The autonomy principle doesn’t require you to give people anything they want; it only requires you not to interfere with free and ethical choices. Someone may want to use your car, but refusing to let them use it is not a violation of autonomy, because they can’t choose to use your car. They can only choose to ask permission use it. True, they can choose to use your car if it is unlocked and you leave your keys in it, but that choice would be unethical because it is illegal. Preventing them from getting into your car to drive it away would not be a violation of autonomy.

For additional explanation, watch the video Rational choice II (or read the transcript).  It is part of an online ethics tutorial that consists of the following 30-minute sessions:

Utilitarian principle

The utilitarian principle says your action is ethical only if you can rationally believe that it maximizes the total expected utility of everyone it affects.  It must create at least as much utility as any other option that satisfies the generalization principle and the autonomy principle.

Utility can be understood as happiness, or any other condition(s) you regard as intrinsically valuable.  It is the ultimate end (or ends) toward which all of your actions are means. 

Total utility is the algebraic sum of everyone’s utility, where negative consequences are regarded as having negative utility.

When the consequences of an action are uncertain but probabilities can be estimated, expected utility is the weighted average of utilities in all possible outcomes, where the weights are the probabilities of the outcomes.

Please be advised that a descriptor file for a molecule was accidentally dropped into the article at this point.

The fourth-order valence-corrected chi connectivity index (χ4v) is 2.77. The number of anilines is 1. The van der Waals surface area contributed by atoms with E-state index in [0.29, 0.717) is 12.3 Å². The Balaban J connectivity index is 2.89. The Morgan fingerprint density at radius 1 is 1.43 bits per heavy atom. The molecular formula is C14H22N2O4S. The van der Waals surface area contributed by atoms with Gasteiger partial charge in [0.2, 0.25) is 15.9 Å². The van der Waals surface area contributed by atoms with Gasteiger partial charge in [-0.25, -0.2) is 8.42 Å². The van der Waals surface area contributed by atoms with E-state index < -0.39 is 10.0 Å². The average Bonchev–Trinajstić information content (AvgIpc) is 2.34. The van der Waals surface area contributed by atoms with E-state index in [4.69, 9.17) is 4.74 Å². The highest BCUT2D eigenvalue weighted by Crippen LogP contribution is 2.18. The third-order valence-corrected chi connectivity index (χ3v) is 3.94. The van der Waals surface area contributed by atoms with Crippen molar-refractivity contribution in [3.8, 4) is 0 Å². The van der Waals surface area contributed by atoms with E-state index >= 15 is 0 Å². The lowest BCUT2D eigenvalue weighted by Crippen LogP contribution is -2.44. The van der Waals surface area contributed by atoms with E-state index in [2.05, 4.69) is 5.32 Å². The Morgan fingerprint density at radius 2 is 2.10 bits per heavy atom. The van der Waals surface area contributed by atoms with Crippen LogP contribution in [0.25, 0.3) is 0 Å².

An act that is consistent with the utilitarian principle can be said to pass the utilitarian test.

For a fuller explanation, watch the video Rational choice II (or read the transcript).  It is part of an online ethics tutorial that consists of the following 30-minute sessions:

Generalization principle

The generalization principle  requires that the reasons for your action be consistent with the assumption that everyone with the same reasons acts the same way. 

The reasons for your action are not psychological causes or motivations, but the reasons that you consciously take to justify taking the action. They must be sufficient and necessary, meaning that you would perform the action whenever all the reason apply, and you would not perform it if any one reason failed to apply.

An act that satisfies the generalization principle is said to be generalizable or to pass the generalization test.

Your act passes the generalization test only if you can rationally believe that the action would still achieve its purpose if everyone with the same reasons acted the same way.

For example, if you tell a lie simply because it is convenient to deceive someone, your reasons are: your lie will deceive someone, and the deception is convenient. This is not generalizable, because you cannot rationally believe that your lie would deceive anyone if people always lied when deception is convenient. People would assume you are lying like everybody else.

For a fuller explanation, watch the video Rational choice I (or read the transcript).  It is part of an online ethics tutorial that consists of the following 30-minute sessions:

How much sacrifice for a friend?